While Sam and Poh - the tenth Dreamer- evade poachers and bandits among the ruins of Angkor Wat in the search for the next gear, Alex is facing problems of his own. Heading for Antarctica with Hans and Dr Kader, their vessel is under fire, with missiles from an unknown source bearing down on them.

Meanwhile, it is time for Eva to enter the Dreamer Doors tournament with Zara and Xavier. Although nervous, Eva has confidence in her team and her destiny. Once inside the arena, however, it becomes apparent there is something very wrong. Can she find the right door and escape before it is too late? Can the rest of her team?

The Last Thirteen has a serialized story line which does need to be read in order, from 13 to 1. 4 is therefore the tenth book in this series, and ends in the customary tense cliff hanger with the knowledge that there are only 14 days left to save the world.

This is an action packed, addictive series for children 10 years and up. With its strong females characters - heroes and villains - girls will enjoy it at least as much as boys.

There is also an on-line companion page, www.thelast13.com, with VIP Access, e-newsletters, access code breakers and many more features.

Wednesday, 11 March 2015

My Australian Story: Convict Girl

My Australian Story: Convict Girl by Chrissie Michaels (Scholastic Press)
PB RRP $16.99
ISBN 978-1-74362-015-1
Reviewed by Jenny Heslop

Convicted for theft, young Mary Beckworth is transported in 1801, with her mother, to Australia. A spirited girl, Mary is determined to make the best of her new life as a convict, whatever obstacles it may bring. Working first on Quaker's Row sorting fleece, then as a nanny for Judge Atkins, and finally as an assistant to Commander Baudin on the French exploration ship the Géographe, Mary overcomes her problems with bravery, level-headed decisions and a warm heart. She is an interesting and enjoyable character to spend time with.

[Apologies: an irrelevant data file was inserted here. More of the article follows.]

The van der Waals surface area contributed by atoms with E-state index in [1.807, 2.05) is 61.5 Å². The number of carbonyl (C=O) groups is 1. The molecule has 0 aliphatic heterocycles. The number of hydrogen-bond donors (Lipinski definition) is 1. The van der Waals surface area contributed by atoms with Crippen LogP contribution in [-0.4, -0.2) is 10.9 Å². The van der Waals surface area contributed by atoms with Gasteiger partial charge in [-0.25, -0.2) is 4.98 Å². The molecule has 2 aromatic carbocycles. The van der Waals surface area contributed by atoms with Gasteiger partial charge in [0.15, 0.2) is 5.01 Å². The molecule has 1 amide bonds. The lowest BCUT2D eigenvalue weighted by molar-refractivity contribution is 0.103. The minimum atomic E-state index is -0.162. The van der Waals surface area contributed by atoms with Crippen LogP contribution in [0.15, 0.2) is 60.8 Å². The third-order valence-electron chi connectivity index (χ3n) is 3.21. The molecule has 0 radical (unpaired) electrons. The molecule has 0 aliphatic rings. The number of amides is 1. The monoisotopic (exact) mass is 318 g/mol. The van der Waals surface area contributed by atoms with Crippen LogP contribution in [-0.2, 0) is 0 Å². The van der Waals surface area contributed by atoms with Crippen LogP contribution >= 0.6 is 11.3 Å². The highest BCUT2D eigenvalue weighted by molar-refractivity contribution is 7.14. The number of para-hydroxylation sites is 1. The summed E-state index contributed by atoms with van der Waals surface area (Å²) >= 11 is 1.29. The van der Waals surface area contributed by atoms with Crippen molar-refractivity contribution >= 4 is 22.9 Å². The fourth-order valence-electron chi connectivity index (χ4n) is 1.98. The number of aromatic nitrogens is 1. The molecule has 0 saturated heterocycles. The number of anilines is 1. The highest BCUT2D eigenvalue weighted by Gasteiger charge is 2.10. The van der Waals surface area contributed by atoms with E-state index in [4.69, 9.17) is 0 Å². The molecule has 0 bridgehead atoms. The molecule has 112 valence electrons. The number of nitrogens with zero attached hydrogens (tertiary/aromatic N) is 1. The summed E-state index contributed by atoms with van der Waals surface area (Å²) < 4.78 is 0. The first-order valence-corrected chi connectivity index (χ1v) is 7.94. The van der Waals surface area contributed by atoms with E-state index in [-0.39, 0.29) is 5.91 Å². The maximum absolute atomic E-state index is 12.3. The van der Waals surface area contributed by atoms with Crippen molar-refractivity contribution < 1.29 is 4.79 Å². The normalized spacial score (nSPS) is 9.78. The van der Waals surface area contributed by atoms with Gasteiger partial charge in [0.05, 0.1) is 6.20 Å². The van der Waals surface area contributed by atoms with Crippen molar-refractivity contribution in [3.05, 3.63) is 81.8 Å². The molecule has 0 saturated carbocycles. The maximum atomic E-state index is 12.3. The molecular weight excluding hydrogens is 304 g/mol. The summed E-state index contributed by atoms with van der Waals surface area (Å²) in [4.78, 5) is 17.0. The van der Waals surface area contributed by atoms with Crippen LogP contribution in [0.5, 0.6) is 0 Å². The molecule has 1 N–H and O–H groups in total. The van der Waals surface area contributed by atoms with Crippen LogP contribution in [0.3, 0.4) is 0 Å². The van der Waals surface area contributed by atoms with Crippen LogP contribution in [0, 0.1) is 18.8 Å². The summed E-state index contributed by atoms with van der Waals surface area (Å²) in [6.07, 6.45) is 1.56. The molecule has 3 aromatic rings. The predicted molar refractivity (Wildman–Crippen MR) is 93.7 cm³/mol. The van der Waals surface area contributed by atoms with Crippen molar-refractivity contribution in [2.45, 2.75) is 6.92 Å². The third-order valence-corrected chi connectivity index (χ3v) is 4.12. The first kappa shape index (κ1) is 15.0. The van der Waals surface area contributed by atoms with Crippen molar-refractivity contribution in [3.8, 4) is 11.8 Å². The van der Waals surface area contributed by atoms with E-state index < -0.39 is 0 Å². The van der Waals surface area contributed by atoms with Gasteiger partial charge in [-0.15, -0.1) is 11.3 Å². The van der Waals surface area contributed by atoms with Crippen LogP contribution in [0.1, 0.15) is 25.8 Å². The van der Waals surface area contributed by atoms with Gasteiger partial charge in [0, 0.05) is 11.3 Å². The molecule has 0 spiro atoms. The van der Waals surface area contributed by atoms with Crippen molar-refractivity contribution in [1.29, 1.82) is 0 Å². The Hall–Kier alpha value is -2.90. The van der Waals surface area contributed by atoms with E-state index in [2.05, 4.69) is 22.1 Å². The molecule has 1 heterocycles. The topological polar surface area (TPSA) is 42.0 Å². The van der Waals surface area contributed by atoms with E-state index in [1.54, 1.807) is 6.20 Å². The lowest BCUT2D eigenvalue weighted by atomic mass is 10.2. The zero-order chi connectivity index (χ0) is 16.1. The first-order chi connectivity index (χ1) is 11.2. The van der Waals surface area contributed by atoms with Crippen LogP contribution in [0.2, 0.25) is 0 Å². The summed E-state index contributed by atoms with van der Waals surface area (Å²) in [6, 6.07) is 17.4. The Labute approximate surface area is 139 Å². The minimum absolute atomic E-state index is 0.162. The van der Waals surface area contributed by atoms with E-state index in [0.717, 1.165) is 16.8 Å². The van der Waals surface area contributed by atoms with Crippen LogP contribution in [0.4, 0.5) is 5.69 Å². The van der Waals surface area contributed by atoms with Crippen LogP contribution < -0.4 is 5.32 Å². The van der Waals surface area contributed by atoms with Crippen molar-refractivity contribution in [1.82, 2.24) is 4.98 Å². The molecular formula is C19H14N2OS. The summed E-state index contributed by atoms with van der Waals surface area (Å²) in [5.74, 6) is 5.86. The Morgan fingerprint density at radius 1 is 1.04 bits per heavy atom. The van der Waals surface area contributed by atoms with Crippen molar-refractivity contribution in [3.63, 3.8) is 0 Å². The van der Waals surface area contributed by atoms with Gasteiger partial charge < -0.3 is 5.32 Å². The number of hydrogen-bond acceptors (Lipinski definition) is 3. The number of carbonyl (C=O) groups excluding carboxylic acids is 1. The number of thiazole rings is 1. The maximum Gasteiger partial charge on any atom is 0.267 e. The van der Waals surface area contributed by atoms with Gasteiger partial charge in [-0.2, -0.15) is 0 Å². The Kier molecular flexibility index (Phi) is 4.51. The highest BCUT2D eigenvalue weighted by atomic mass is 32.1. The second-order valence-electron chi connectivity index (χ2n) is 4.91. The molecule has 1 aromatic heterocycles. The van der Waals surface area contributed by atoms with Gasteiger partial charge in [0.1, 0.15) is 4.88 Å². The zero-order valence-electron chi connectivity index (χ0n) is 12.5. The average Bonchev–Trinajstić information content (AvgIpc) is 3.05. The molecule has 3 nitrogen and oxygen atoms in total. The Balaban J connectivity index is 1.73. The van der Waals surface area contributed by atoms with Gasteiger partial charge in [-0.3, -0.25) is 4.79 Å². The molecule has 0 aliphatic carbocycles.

Whilst not ignoring the harsh realities of convict life at this time, the story does not dwell on them. It focuses rather, on the hope and possibilities of Mary's life, making it a story which is perfectly accessible for readers from middle primary school and up. Mary’s convict years are during a time of great exploration and expeditions, the establishment of the growing colony in New South Wales, and the occasional convict uprising.  This is an exciting part of our Australian history to read about.
The historical notes at the end of the book give an idea of how much of the story is fact. Mary Beckworth was a real person in Australian history, as were many other characters in this story. Most of the events described in her (fictional) diary, such as the Irish uprising, the tension with France, the attempted escapes and the return of Judge Atkins' wife, are all based on fact. Actually, after his wife’s death in 1809, the Judge married Mary's mother, who had been his housekeeper since 1801.
Written in diary form in a chatty, intelligent voice, this intimate account is easy to get caught up in. It covers the years from 1801 to 1803, and incorporates many aspect of Sydney’s early penal colony. Reading this story, and others like it, is a great way for children to explore Australia’s historic past.
Other titles in the My Australian Story series include The Hunt for Ned Kelly by Sophie Masson, The Bombing of Darwin by Alan Tucker, Our Don Bradman by Peter Allen, Voyage to Botany Bay by Chrissie Michaels, The Phar Lap Mystery by Sophie Masson and many more.